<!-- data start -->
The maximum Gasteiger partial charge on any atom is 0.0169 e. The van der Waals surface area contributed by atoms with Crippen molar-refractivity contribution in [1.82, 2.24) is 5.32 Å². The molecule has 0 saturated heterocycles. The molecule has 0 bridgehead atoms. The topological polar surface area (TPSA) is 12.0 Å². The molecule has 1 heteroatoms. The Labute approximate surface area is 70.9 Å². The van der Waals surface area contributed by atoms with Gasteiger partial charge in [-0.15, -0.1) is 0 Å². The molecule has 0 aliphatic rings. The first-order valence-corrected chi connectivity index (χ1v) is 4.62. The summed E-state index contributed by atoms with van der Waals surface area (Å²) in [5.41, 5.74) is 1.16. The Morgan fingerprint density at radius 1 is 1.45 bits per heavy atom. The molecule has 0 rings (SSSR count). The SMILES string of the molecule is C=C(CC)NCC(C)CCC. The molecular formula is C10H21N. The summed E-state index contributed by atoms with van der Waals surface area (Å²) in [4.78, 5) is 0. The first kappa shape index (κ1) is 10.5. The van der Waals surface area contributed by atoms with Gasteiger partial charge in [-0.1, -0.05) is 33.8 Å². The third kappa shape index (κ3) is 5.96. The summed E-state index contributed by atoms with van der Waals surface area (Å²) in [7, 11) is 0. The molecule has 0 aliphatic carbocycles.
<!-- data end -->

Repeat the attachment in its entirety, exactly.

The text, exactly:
The maximum Gasteiger partial charge on any atom is 0.0169 e. The van der Waals surface area contributed by atoms with Crippen molar-refractivity contribution in [1.82, 2.24) is 5.32 Å². The molecule has 0 saturated heterocycles. The molecule has 0 bridgehead atoms. The topological polar surface area (TPSA) is 12.0 Å². The molecule has 1 heteroatoms. The Labute approximate surface area is 70.9 Å². The van der Waals surface area contributed by atoms with Gasteiger partial charge in [-0.15, -0.1) is 0 Å². The molecule has 0 aliphatic rings. The first-order valence-corrected chi connectivity index (χ1v) is 4.62. The summed E-state index contributed by atoms with van der Waals surface area (Å²) in [5.41, 5.74) is 1.16. The Morgan fingerprint density at radius 1 is 1.45 bits per heavy atom. The molecule has 0 rings (SSSR count). The SMILES string of the molecule is C=C(CC)NCC(C)CCC. The molecular formula is C10H21N. The summed E-state index contributed by atoms with van der Waals surface area (Å²) in [4.78, 5) is 0. The first kappa shape index (κ1) is 10.5. The van der Waals surface area contributed by atoms with Gasteiger partial charge in [-0.1, -0.05) is 33.8 Å². The third kappa shape index (κ3) is 5.96. The summed E-state index contributed by atoms with van der Waals surface area (Å²) in [7, 11) is 0. The molecule has 0 aliphatic carbocycles.